Poetry by Michael Keshigian

April 1st, 2013

Blue Times at the Cotton Club,

by
Harold Smith

____________________________


SYNERGIST


All day
I’ve listened to the song
of a single cardinal

ripple stillness
just outside my office window.
An opera in red tux

his throat is a spring
stretching an aria
through the cluttered house

of sound, awakening memories
of events since past.
The timbre enlivens my heart.

I can almost touch
what once was
as it floats between

song and wind. An inflection
so crisp, that I’m convinced
the cardinal sings for more

than to merely texture
the commotion. His tune
incites another gift.

He performs daily,
tireless and without hoarseness,
to make sad hearts flutter.


RECITIAL CLASS


On piles of brick and mortar
in an acoustically enhanced chamber,
he perches like a judge
about to pass sentence,
clad in a checkered suit
with matching bowtie,
listening to one performance recital
after another,
considering wrong notes,
squeaks, and never-ending passages
of questionable intonation
while a recruited student audience observes.
What must the cardinals think
about this cacophony of musical interpretations?
Hour after hour, one with the chair
and its deaf serenity,
he sits and stares
as the building shudders
with every gasp of breath.
Windows teeter upon the brink of disintegration.
How frightened the composers must be,
covering their ears from heavenly posts,
intentions distorted
at the price of an educational tryst.
Even in the Spring heat,
children circumvent the building
while cars pass at greater speeds.
Yet he sits, professor of music,
seer of the future, content to listen
till the setting sun strikes the windowpane,
knowing these melodies will mitigate.
Their players, like fireflies,
will eventually illuminate
the trepidation of a sullen soul.


SYMPHONIC EVE


Walls pulsate
on waves
of rhythmic Stravinsky jokes.

Crickets scratch song
to throated gurgles
of a bubbling spring.

Soft rain dances rooftop
and strokes panes
on a mild breeze

painting
vague shadows
upon sidewalks.

I sit here waiting,
content,
eager for sunlight’s

blinding glare
to burst through darkness,
the grand finale.


HONEYCOMB BLUES


This is how it used to be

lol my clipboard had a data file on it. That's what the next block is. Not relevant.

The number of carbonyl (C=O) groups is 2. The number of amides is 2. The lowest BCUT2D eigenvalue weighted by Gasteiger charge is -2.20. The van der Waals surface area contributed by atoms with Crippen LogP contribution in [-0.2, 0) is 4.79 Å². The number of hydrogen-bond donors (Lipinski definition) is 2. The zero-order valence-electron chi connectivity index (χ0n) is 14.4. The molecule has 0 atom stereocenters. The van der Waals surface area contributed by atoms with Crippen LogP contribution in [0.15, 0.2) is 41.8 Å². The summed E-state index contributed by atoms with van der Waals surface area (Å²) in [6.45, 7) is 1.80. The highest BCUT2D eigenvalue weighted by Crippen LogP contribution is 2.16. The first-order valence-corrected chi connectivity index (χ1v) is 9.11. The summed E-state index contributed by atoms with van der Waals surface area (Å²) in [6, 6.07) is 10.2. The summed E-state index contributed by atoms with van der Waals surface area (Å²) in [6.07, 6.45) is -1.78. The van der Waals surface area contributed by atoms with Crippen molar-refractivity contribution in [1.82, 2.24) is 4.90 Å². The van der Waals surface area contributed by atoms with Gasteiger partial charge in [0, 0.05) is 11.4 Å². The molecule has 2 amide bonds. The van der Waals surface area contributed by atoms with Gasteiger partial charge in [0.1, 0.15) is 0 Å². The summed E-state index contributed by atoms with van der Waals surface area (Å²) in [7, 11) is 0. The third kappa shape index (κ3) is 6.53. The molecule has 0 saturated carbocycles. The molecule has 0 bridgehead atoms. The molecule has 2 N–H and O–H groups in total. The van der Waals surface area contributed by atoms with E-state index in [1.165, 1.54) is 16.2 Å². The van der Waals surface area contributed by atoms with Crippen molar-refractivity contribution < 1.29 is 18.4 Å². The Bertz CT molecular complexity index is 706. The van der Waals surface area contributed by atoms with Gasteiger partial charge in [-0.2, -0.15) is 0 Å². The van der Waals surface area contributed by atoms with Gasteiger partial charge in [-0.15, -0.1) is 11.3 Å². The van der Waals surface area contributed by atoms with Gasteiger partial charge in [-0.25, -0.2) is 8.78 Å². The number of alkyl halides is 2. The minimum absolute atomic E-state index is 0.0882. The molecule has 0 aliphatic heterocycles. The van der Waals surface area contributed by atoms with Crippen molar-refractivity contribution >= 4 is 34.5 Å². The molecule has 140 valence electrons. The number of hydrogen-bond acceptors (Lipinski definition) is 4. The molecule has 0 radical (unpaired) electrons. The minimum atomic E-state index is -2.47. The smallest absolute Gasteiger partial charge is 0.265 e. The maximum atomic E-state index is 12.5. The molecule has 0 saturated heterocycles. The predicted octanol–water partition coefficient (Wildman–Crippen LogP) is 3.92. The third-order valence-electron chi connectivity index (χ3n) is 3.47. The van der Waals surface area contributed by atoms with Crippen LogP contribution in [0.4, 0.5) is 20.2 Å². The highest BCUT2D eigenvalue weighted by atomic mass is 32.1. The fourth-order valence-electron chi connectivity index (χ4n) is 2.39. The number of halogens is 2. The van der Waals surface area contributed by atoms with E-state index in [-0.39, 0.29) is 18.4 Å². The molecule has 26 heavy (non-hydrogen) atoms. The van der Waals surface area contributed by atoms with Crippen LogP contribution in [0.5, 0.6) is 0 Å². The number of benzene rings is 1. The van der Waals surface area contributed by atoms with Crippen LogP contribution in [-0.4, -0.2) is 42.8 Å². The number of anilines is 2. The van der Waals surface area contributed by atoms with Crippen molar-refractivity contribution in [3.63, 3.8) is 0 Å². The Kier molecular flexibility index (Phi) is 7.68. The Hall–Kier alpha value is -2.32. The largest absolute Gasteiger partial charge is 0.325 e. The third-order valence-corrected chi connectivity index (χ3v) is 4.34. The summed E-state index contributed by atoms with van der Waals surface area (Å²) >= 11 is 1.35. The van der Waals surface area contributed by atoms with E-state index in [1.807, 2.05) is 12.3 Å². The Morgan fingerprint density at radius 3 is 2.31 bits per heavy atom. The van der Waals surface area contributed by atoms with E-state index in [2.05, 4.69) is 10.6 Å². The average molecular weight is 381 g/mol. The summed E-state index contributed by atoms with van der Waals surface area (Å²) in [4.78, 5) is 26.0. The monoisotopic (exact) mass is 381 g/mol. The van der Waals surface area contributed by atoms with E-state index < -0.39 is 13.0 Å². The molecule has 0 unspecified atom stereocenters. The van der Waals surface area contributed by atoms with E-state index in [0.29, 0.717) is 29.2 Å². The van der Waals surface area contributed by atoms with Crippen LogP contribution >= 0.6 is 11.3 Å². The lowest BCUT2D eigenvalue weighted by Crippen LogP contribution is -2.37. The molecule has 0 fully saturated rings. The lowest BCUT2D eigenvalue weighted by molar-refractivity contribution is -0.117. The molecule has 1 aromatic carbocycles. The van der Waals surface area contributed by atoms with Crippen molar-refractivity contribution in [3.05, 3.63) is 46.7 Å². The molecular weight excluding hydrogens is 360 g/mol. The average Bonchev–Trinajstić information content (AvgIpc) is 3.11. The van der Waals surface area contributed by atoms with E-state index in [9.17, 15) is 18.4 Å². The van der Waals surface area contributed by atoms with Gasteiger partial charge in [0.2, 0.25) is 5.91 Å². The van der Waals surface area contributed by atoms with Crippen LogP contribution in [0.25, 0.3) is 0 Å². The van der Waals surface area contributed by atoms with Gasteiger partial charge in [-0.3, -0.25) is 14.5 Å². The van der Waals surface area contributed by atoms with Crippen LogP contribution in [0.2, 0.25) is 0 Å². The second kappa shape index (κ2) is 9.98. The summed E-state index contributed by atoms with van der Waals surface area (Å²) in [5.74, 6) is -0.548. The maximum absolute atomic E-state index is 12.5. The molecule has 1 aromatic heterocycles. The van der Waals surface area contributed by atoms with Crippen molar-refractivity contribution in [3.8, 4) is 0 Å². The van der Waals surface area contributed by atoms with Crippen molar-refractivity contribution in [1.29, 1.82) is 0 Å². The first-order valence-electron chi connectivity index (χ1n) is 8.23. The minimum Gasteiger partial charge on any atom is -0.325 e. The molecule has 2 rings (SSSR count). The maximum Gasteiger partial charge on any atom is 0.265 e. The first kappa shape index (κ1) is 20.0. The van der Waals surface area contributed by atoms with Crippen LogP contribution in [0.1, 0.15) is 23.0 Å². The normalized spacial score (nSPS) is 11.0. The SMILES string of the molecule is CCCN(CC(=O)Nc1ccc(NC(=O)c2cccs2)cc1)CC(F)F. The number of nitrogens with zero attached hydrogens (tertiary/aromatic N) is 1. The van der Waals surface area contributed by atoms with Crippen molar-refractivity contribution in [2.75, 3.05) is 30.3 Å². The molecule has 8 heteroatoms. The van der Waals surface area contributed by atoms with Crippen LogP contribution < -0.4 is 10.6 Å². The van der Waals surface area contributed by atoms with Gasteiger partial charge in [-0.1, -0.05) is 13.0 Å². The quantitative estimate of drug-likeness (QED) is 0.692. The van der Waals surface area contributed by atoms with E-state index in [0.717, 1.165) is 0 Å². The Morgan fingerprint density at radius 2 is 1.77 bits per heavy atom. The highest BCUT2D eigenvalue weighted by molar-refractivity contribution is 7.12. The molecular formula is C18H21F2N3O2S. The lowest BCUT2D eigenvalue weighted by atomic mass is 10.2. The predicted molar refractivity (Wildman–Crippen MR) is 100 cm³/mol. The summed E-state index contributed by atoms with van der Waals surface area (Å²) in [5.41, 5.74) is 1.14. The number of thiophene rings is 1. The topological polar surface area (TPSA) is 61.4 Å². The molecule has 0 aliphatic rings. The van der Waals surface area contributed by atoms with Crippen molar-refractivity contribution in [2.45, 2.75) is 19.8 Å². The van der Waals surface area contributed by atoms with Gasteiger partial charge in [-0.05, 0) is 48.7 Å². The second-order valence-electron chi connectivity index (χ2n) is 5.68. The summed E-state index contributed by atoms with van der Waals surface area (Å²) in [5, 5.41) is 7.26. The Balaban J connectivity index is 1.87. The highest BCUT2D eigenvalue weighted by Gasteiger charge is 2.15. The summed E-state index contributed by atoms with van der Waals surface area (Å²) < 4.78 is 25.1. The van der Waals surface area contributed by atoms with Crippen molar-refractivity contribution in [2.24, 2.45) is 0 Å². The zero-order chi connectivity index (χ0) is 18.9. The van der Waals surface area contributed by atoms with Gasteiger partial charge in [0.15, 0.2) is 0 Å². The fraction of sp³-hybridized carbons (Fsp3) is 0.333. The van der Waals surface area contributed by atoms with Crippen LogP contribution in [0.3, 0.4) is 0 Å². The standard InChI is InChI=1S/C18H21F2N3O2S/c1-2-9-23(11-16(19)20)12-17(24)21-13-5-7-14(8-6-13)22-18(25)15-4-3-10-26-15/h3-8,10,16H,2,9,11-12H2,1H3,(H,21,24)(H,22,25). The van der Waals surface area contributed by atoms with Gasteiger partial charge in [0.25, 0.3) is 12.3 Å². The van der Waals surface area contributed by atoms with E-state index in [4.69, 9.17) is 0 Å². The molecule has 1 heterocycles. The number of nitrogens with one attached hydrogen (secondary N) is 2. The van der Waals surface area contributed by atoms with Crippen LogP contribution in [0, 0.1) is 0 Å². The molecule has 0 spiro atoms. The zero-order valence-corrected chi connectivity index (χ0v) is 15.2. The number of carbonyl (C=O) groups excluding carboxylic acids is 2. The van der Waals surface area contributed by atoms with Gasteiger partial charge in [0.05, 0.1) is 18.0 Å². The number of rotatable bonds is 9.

with him and his lover,
she taught him
a new song
every morning,
a different line
with her head
on the pillow,
climbing the stairway
of his spine
with a weightless melody
until it filled his brain
and he sang
as he rolled over
to lock his lips
around hers
so she might sugar his mouth
with more honey,
her tongue tipping sweet melodies
backwards in his throat.
The day was longing
after mornings like that,
sunlight a lonely companion,
though the song droned
like bees in the hive
all day in his head.


BURGLAR


Two days ago
the sun caught me stealing
the cardinal’s song
to construct a melody,
demanded restitution,
then reported me
to Mother Nature
who posted my likeness
about the land.
Soon, the ocean,
forest, birds, flowers, et. al.
filed suit for substantial abuse
and complacent appropriation
without permission.
I pleaded guilty;
admitted taking
rain from the clouds
for rhythm,
breath from wind
for deliverance,
stars from the sky
for harmony,
and rage from the ocean
for intense dynamics.
Convicted and confined
to a windowless, insulated room
with no composing
or suggestion of resonance,
I was sentenced to imagine music
without embezzlement
and the wholesale exploitation of nature.


WHAT TO DO WITH INTANGIBLES


Early morning, a little snow
teases the outstretched branches
with the help of the wind.
It is cold, but inside the stove’s warmth
cradles the recliner in the lamplight
where he sits and listens to Brubeck.
His fingers, thick and calloused,
flip pages of the score enthusiastically
as he notices the shape of his nails,
much like his father’s, no moons rising.
And like his father had done,
it’s time to contemplate departure.
One day, the stove unlit, will dispense
the damp aroma of creosote,
the score will lie closed
upon the arm of the recliner.
One day, a relative will enter
and acknowledge
that the house is empty,
no warmth, no breath, no Brubeck,
an indentation upon the seat
next to the score.
The change will go unnoticed
by the snow, wind, ice, and
those few crows meandering
for morsels upon the buried landscape.
He returns to follow the music,